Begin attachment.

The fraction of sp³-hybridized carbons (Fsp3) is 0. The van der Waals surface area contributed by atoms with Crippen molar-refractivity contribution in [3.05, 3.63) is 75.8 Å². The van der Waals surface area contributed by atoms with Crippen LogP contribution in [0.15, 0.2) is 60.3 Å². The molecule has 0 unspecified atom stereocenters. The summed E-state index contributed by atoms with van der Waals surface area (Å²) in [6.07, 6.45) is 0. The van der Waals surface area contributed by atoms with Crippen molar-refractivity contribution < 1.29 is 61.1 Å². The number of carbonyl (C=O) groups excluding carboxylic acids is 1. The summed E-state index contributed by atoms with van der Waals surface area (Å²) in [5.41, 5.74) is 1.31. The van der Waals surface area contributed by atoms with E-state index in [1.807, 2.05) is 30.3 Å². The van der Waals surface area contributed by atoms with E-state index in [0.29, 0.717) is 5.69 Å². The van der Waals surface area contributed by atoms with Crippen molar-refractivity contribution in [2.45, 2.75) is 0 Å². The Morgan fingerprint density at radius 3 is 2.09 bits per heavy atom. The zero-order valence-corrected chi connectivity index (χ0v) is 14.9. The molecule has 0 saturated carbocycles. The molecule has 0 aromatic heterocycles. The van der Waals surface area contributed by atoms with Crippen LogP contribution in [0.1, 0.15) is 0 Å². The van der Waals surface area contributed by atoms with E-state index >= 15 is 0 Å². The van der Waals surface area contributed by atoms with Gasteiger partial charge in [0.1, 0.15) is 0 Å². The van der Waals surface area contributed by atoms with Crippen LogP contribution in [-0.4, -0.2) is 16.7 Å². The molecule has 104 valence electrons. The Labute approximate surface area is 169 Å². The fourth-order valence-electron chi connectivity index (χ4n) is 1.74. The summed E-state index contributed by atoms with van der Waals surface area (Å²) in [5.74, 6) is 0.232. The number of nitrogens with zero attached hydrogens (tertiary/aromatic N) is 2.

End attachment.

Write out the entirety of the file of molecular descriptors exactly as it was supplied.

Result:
The fraction of sp³-hybridized carbons (Fsp3) is 0. The van der Waals surface area contributed by atoms with Crippen molar-refractivity contribution in [3.05, 3.63) is 75.8 Å². The van der Waals surface area contributed by atoms with Crippen LogP contribution in [0.15, 0.2) is 60.3 Å². The molecule has 0 unspecified atom stereocenters. The summed E-state index contributed by atoms with van der Waals surface area (Å²) in [6.07, 6.45) is 0. The van der Waals surface area contributed by atoms with Crippen molar-refractivity contribution < 1.29 is 61.1 Å². The number of carbonyl (C=O) groups excluding carboxylic acids is 1. The summed E-state index contributed by atoms with van der Waals surface area (Å²) in [5.41, 5.74) is 1.31. The van der Waals surface area contributed by atoms with E-state index in [1.807, 2.05) is 30.3 Å². The van der Waals surface area contributed by atoms with E-state index in [0.29, 0.717) is 5.69 Å². The van der Waals surface area contributed by atoms with Crippen molar-refractivity contribution in [2.45, 2.75) is 0 Å². The Morgan fingerprint density at radius 3 is 2.09 bits per heavy atom. The zero-order valence-corrected chi connectivity index (χ0v) is 14.9. The molecule has 0 saturated carbocycles. The molecule has 0 aromatic heterocycles. The van der Waals surface area contributed by atoms with Crippen LogP contribution in [0.1, 0.15) is 0 Å². The van der Waals surface area contributed by atoms with E-state index >= 15 is 0 Å². The van der Waals surface area contributed by atoms with Gasteiger partial charge in [0.1, 0.15) is 0 Å². The van der Waals surface area contributed by atoms with Crippen LogP contribution in [-0.4, -0.2) is 16.7 Å². The molecule has 104 valence electrons. The Labute approximate surface area is 169 Å². The fourth-order valence-electron chi connectivity index (χ4n) is 1.74. The summed E-state index contributed by atoms with van der Waals surface area (Å²) in [5.74, 6) is 0.232. The number of nitrogens with zero attached hydrogens (tertiary/aromatic N) is 2.